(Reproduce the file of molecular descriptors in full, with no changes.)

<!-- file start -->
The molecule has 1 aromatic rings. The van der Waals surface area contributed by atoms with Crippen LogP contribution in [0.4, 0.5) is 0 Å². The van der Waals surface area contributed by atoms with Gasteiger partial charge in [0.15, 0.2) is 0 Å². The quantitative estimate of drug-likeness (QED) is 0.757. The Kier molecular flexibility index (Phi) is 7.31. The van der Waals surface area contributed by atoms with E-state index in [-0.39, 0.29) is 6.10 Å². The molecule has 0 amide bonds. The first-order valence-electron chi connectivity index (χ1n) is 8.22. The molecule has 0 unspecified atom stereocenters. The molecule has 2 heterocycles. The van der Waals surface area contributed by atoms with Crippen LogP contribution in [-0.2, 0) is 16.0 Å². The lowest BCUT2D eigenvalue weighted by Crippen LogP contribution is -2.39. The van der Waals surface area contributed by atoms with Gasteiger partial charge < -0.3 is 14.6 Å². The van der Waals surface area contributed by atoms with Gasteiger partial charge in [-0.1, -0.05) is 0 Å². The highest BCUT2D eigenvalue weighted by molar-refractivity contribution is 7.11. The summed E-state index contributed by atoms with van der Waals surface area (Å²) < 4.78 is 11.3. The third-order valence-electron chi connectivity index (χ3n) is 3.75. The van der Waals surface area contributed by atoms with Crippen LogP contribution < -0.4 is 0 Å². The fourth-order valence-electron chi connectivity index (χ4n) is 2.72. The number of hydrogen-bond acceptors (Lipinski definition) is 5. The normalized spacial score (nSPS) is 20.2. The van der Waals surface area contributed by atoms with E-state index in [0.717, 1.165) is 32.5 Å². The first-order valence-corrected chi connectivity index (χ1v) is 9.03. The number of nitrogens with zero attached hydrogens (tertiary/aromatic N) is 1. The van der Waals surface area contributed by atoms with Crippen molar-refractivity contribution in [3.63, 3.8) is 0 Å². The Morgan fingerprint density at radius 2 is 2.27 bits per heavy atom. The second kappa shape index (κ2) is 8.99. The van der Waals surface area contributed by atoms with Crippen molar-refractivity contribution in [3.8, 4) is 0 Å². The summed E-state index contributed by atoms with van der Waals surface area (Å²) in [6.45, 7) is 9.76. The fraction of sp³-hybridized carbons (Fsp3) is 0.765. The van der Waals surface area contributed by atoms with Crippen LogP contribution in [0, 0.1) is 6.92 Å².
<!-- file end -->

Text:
The molecule has 1 aromatic rings. The van der Waals surface area contributed by atoms with Crippen LogP contribution in [0.4, 0.5) is 0 Å². The van der Waals surface area contributed by atoms with Gasteiger partial charge in [0.15, 0.2) is 0 Å². The quantitative estimate of drug-likeness (QED) is 0.757. The Kier molecular flexibility index (Phi) is 7.31. The van der Waals surface area contributed by atoms with E-state index in [-0.39, 0.29) is 6.10 Å². The molecule has 0 amide bonds. The first-order valence-electron chi connectivity index (χ1n) is 8.22. The molecule has 0 unspecified atom stereocenters. The molecule has 2 heterocycles. The van der Waals surface area contributed by atoms with Crippen LogP contribution in [-0.2, 0) is 16.0 Å². The lowest BCUT2D eigenvalue weighted by Crippen LogP contribution is -2.39. The van der Waals surface area contributed by atoms with Gasteiger partial charge < -0.3 is 14.6 Å². The van der Waals surface area contributed by atoms with Gasteiger partial charge in [-0.1, -0.05) is 0 Å². The highest BCUT2D eigenvalue weighted by molar-refractivity contribution is 7.11. The summed E-state index contributed by atoms with van der Waals surface area (Å²) < 4.78 is 11.3. The third-order valence-electron chi connectivity index (χ3n) is 3.75. The van der Waals surface area contributed by atoms with Crippen LogP contribution < -0.4 is 0 Å². The fourth-order valence-electron chi connectivity index (χ4n) is 2.72. The number of hydrogen-bond acceptors (Lipinski definition) is 5. The normalized spacial score (nSPS) is 20.2. The van der Waals surface area contributed by atoms with E-state index in [0.717, 1.165) is 32.5 Å². The first-order valence-corrected chi connectivity index (χ1v) is 9.03. The number of nitrogens with zero attached hydrogens (tertiary/aromatic N) is 1. The van der Waals surface area contributed by atoms with Crippen molar-refractivity contribution in [3.63, 3.8) is 0 Å². The Morgan fingerprint density at radius 2 is 2.27 bits per heavy atom. The second kappa shape index (κ2) is 8.99. The van der Waals surface area contributed by atoms with Crippen molar-refractivity contribution in [3.8, 4) is 0 Å². The summed E-state index contributed by atoms with van der Waals surface area (Å²) in [6.45, 7) is 9.76. The fraction of sp³-hybridized carbons (Fsp3) is 0.765. The van der Waals surface area contributed by atoms with Crippen LogP contribution in [0, 0.1) is 6.92 Å².